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What Is Milwaukee's Fire And Police Commission?

Angelina Mosher Salazar
In late December, community members petitioned the Fire and Police Commission to change the Milwaukee Police Department's standard operating procedure to limit assistance to Immigration and Customs Enforcement.

The last few weeks have marked an unprecedented amount of attention on police departments across the nation; Milwaukee is no exception. In a moment where hundreds of residents are demanding change in how policing is conducted, WUWM is highlighting the body that holds the greatest capacity to enact change in the Milwaukee Police Department — the Fire and Police Commission.

The commission was created in 1885 to keep politics out of public safety. The Fire and Police Commission(FPC) board is comprised of seven, part-time civilian members appointed by Milwaukee's mayor and confirmed by the Common Council. 

"If you have a complaint, we’re the only ones you can go to. You can go to your alderman or call the mayor's office, but the oversight is going to be with us," Commissioner Raymond Robakowski says. He's a retired Milwaukee Police Department (MPD) officer and the most recent addition to the FPC board.

Oftentimes, civilian oversight committees look into civilian complaints but have only the power to make recommendations either to the mayor or the police chief. Milwaukee’s FPC is different in that it has the capacity to actually act on those recommendations.

For citizens who have complaints against the police department, Robakowski says, "We’re the ones who can probably help you the most." The FPC can hire or fire the police and fire chiefs, audit internal investigations, and discipline employees for misconduct.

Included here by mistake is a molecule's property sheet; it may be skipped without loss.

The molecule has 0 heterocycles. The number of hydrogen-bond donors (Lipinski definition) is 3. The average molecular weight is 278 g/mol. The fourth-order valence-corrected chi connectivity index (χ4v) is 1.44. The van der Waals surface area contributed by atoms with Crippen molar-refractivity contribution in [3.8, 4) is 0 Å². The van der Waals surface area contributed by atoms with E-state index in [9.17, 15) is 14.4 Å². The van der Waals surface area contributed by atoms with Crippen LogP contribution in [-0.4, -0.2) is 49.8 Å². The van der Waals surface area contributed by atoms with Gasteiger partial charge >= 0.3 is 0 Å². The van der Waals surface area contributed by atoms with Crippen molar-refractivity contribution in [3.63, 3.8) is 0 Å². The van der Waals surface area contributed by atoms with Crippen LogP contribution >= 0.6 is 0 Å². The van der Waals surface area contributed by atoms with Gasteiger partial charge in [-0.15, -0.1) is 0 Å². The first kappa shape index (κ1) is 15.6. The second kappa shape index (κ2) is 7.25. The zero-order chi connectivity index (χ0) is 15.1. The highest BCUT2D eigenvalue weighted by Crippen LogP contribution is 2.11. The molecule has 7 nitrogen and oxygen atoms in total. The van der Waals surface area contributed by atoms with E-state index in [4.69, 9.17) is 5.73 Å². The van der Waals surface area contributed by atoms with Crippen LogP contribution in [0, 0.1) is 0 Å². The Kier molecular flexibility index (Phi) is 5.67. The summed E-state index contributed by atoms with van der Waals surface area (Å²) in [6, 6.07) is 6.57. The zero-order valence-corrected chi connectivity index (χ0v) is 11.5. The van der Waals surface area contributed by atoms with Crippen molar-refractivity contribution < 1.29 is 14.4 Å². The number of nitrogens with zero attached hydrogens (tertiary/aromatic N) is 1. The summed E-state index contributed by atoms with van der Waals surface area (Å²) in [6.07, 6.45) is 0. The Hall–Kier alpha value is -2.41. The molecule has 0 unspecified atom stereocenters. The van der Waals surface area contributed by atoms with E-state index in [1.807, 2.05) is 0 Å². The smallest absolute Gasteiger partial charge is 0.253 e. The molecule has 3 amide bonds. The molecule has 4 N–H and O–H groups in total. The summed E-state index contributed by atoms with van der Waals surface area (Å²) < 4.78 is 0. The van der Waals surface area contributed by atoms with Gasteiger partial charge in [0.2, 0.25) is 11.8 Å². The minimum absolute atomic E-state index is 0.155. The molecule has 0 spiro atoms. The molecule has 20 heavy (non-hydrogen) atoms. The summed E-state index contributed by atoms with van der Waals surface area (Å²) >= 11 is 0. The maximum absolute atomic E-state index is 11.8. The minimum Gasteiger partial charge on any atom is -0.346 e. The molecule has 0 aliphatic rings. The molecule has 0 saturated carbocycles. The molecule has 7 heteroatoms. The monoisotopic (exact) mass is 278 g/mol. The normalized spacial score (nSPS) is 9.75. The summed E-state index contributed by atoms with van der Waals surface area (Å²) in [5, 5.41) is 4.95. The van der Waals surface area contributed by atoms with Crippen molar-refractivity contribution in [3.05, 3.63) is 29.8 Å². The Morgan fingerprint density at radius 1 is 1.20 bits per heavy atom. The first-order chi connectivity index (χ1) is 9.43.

"We have the ability to implement policies that can make the changes that are needed. And again, it could be by just reviewing an SOP, the standard operating policies, of a department," he says.

And they’ve done that. Most recently in December 2019, the FPC amended MPD’s policy requiring police to have a judicial warrant signed by a judge in order to assist Immigration & Customs Enforcement (ICE) agents in arresting people for possible deportation. This came after a cell phone video captured MPD officers assisting ICE agents making an arrest. The video garnered the attention of them Democratic presidential candidates Joe Biden and Elizabeth Warren. 

But not everyone has welcomed FPC’s oversight. Former Milwaukee Police Chief Harold Brier, speaking in 1984, said, "A part-time commission with no police experience or expertise, no working day knowledge of the department, can run a department such as the Milwaukee Police Department? It just can't be done."

Brier was speaking out against a bill that ultimately gave the FPC even more power and oversight over the police department. He was staunchly against such measures.

"For the commission to be able to issue directives to the chief and the chief must implement, again, I say that this could take in assignments, transfers, promotions, disciplinary actions, and even the kinds of arrests that would be made. That just doesn't make good sense. And as I said, it'll destroy the department," he said.

The measures passed and the MPD was not destroyed. Today, the FPC is among the oldest and most powerful commissions of it's kind in the country.

At 5:30 p.m. Thursday, the FPC will be meeting virtually to take up resolutions aimed at amending MPD’s standard operating procedure for use of force and civil disturbance and crowd management. You can tune in online at http://city.milwaukee.gov/citychannel.  

Angelina Mosher Salazar joined WUWM in 2018 as the Eric Von Broadcast Fellow. She was then a reporter with the station until 2021.
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